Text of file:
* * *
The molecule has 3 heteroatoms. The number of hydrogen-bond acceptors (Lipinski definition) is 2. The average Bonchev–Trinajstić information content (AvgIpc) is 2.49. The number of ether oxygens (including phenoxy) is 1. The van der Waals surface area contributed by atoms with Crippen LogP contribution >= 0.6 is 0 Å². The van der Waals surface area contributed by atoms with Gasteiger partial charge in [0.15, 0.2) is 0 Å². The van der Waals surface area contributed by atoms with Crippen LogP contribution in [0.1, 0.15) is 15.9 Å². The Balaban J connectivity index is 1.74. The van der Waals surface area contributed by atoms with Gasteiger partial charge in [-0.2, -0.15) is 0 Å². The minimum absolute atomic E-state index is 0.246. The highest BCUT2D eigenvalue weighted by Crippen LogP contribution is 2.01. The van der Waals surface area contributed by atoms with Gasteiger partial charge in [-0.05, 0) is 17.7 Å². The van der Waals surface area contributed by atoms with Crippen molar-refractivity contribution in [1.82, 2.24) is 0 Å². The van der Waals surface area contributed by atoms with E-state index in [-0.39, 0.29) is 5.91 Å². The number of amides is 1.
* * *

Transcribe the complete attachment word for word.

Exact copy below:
The molecule has 3 heteroatoms. The number of hydrogen-bond acceptors (Lipinski definition) is 2. The average Bonchev–Trinajstić information content (AvgIpc) is 2.49. The number of ether oxygens (including phenoxy) is 1. The van der Waals surface area contributed by atoms with Crippen LogP contribution >= 0.6 is 0 Å². The van der Waals surface area contributed by atoms with Gasteiger partial charge in [0.15, 0.2) is 0 Å². The van der Waals surface area contributed by atoms with Crippen LogP contribution in [0.1, 0.15) is 15.9 Å². The Balaban J connectivity index is 1.74. The van der Waals surface area contributed by atoms with Gasteiger partial charge in [-0.2, -0.15) is 0 Å². The minimum absolute atomic E-state index is 0.246. The highest BCUT2D eigenvalue weighted by Crippen LogP contribution is 2.01. The van der Waals surface area contributed by atoms with Gasteiger partial charge in [-0.05, 0) is 17.7 Å². The van der Waals surface area contributed by atoms with Crippen molar-refractivity contribution in [1.82, 2.24) is 0 Å². The van der Waals surface area contributed by atoms with E-state index in [-0.39, 0.29) is 5.91 Å². The number of amides is 1.